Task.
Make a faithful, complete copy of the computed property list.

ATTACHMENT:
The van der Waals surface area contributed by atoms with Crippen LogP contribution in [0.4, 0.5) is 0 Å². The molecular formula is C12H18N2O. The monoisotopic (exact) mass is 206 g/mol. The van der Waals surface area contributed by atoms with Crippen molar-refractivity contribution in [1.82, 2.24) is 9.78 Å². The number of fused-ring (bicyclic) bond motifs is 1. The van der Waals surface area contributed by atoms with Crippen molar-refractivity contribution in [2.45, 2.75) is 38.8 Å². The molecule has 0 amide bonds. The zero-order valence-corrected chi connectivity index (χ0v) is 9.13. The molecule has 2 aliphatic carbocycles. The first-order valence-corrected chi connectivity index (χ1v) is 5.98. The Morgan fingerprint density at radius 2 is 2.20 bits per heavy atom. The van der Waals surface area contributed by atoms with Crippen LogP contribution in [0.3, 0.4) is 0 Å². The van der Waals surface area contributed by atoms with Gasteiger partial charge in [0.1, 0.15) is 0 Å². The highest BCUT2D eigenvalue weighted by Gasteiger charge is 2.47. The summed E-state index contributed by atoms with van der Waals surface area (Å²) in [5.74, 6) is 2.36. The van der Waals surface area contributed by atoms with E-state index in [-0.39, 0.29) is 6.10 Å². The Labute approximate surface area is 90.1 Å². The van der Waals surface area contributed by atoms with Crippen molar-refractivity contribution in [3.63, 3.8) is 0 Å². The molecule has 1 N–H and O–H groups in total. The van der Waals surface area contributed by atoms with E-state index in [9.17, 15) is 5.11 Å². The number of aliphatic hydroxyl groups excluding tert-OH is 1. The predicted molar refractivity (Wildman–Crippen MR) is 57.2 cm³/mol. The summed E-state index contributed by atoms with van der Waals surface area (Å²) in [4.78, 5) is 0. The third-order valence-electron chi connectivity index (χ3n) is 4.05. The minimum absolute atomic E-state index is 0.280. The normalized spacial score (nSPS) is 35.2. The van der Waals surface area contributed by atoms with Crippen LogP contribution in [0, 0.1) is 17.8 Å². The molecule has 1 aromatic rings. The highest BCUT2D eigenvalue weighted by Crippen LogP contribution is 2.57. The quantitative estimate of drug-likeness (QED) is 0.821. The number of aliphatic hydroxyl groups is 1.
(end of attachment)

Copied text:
The van der Waals surface area contributed by atoms with Crippen LogP contribution in [0.4, 0.5) is 0 Å². The molecular formula is C12H18N2O. The monoisotopic (exact) mass is 206 g/mol. The van der Waals surface area contributed by atoms with Crippen molar-refractivity contribution in [1.82, 2.24) is 9.78 Å². The number of fused-ring (bicyclic) bond motifs is 1. The van der Waals surface area contributed by atoms with Crippen molar-refractivity contribution in [2.45, 2.75) is 38.8 Å². The molecule has 0 amide bonds. The zero-order valence-corrected chi connectivity index (χ0v) is 9.13. The molecule has 2 aliphatic carbocycles. The first-order valence-corrected chi connectivity index (χ1v) is 5.98. The Morgan fingerprint density at radius 2 is 2.20 bits per heavy atom. The van der Waals surface area contributed by atoms with Crippen LogP contribution in [0.3, 0.4) is 0 Å². The van der Waals surface area contributed by atoms with Gasteiger partial charge in [0.1, 0.15) is 0 Å². The highest BCUT2D eigenvalue weighted by Gasteiger charge is 2.47. The summed E-state index contributed by atoms with van der Waals surface area (Å²) in [5.74, 6) is 2.36. The van der Waals surface area contributed by atoms with E-state index in [-0.39, 0.29) is 6.10 Å². The Labute approximate surface area is 90.1 Å². The van der Waals surface area contributed by atoms with Crippen molar-refractivity contribution in [3.63, 3.8) is 0 Å². The molecule has 1 N–H and O–H groups in total. The van der Waals surface area contributed by atoms with E-state index in [9.17, 15) is 5.11 Å². The number of aliphatic hydroxyl groups excluding tert-OH is 1. The predicted molar refractivity (Wildman–Crippen MR) is 57.2 cm³/mol. The summed E-state index contributed by atoms with van der Waals surface area (Å²) in [4.78, 5) is 0. The third-order valence-electron chi connectivity index (χ3n) is 4.05. The minimum absolute atomic E-state index is 0.280. The normalized spacial score (nSPS) is 35.2. The van der Waals surface area contributed by atoms with Crippen LogP contribution in [0, 0.1) is 17.8 Å². The molecule has 1 aromatic rings. The highest BCUT2D eigenvalue weighted by Crippen LogP contribution is 2.57. The quantitative estimate of drug-likeness (QED) is 0.821. The number of aliphatic hydroxyl groups is 1.